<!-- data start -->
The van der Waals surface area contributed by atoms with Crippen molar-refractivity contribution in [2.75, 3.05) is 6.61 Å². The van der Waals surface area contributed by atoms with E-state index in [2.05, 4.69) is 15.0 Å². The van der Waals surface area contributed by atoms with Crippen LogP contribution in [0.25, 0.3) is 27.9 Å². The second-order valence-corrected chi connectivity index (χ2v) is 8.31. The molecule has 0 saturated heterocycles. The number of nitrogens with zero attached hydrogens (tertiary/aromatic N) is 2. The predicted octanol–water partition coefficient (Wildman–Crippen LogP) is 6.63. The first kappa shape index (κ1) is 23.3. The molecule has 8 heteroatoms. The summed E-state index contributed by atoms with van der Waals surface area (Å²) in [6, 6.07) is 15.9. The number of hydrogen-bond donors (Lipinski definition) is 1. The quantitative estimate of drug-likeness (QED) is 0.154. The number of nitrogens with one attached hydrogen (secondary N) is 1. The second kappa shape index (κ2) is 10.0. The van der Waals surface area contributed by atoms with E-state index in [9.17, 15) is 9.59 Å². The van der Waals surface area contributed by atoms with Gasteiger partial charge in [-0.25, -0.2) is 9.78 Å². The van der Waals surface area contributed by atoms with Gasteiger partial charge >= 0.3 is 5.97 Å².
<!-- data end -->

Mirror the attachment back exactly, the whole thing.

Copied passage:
The van der Waals surface area contributed by atoms with Crippen molar-refractivity contribution in [2.75, 3.05) is 6.61 Å². The van der Waals surface area contributed by atoms with E-state index in [2.05, 4.69) is 15.0 Å². The van der Waals surface area contributed by atoms with Crippen LogP contribution in [0.25, 0.3) is 27.9 Å². The second-order valence-corrected chi connectivity index (χ2v) is 8.31. The molecule has 0 saturated heterocycles. The number of nitrogens with zero attached hydrogens (tertiary/aromatic N) is 2. The predicted octanol–water partition coefficient (Wildman–Crippen LogP) is 6.63. The first kappa shape index (κ1) is 23.3. The molecule has 8 heteroatoms. The summed E-state index contributed by atoms with van der Waals surface area (Å²) in [6, 6.07) is 15.9. The number of hydrogen-bond donors (Lipinski definition) is 1. The quantitative estimate of drug-likeness (QED) is 0.154. The number of nitrogens with one attached hydrogen (secondary N) is 1. The second kappa shape index (κ2) is 10.0. The van der Waals surface area contributed by atoms with E-state index in [9.17, 15) is 9.59 Å². The van der Waals surface area contributed by atoms with Gasteiger partial charge in [-0.25, -0.2) is 9.78 Å². The van der Waals surface area contributed by atoms with Gasteiger partial charge >= 0.3 is 5.97 Å².